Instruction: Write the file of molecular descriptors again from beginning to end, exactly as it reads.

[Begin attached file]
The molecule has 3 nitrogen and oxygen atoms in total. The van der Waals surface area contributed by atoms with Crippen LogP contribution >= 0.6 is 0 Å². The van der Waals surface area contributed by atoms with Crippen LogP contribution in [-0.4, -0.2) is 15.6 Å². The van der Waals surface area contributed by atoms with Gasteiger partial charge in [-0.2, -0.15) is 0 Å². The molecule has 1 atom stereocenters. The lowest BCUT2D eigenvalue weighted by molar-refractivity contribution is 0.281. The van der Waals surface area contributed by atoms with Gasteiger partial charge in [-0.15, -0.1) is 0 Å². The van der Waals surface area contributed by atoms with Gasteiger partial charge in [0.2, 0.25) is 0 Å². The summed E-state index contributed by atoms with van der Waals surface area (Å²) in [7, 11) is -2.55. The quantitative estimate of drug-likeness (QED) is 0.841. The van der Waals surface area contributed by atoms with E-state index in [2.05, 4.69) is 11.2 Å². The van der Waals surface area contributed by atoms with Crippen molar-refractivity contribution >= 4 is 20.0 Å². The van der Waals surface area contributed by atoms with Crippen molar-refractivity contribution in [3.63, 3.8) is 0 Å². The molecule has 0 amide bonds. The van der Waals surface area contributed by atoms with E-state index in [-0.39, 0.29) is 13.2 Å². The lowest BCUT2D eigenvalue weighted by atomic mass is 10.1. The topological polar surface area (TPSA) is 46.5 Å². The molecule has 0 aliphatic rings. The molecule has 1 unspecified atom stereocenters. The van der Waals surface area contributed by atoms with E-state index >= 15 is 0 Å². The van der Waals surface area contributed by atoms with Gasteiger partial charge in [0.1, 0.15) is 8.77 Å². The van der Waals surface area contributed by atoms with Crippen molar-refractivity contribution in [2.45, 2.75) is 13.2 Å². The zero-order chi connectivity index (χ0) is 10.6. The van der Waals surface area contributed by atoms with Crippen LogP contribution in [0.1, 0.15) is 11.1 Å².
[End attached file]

The molecule has 3 nitrogen and oxygen atoms in total. The van der Waals surface area contributed by atoms with Crippen LogP contribution >= 0.6 is 0 Å². The van der Waals surface area contributed by atoms with Crippen LogP contribution in [-0.4, -0.2) is 15.6 Å². The van der Waals surface area contributed by atoms with Gasteiger partial charge in [-0.2, -0.15) is 0 Å². The molecule has 1 atom stereocenters. The lowest BCUT2D eigenvalue weighted by molar-refractivity contribution is 0.281. The van der Waals surface area contributed by atoms with Gasteiger partial charge in [-0.15, -0.1) is 0 Å². The van der Waals surface area contributed by atoms with Gasteiger partial charge in [0.2, 0.25) is 0 Å². The summed E-state index contributed by atoms with van der Waals surface area (Å²) in [7, 11) is -2.55. The quantitative estimate of drug-likeness (QED) is 0.841. The van der Waals surface area contributed by atoms with E-state index in [2.05, 4.69) is 11.2 Å². The van der Waals surface area contributed by atoms with Crippen molar-refractivity contribution >= 4 is 20.0 Å². The van der Waals surface area contributed by atoms with Crippen molar-refractivity contribution in [3.63, 3.8) is 0 Å². The molecule has 0 amide bonds. The van der Waals surface area contributed by atoms with E-state index in [-0.39, 0.29) is 13.2 Å². The lowest BCUT2D eigenvalue weighted by atomic mass is 10.1. The topological polar surface area (TPSA) is 46.5 Å². The molecule has 0 aliphatic rings. The molecule has 1 unspecified atom stereocenters. The van der Waals surface area contributed by atoms with E-state index >= 15 is 0 Å². The van der Waals surface area contributed by atoms with Gasteiger partial charge in [0.1, 0.15) is 8.77 Å². The van der Waals surface area contributed by atoms with Crippen molar-refractivity contribution in [2.45, 2.75) is 13.2 Å². The zero-order chi connectivity index (χ0) is 10.6. The van der Waals surface area contributed by atoms with Crippen LogP contribution in [0.1, 0.15) is 11.1 Å².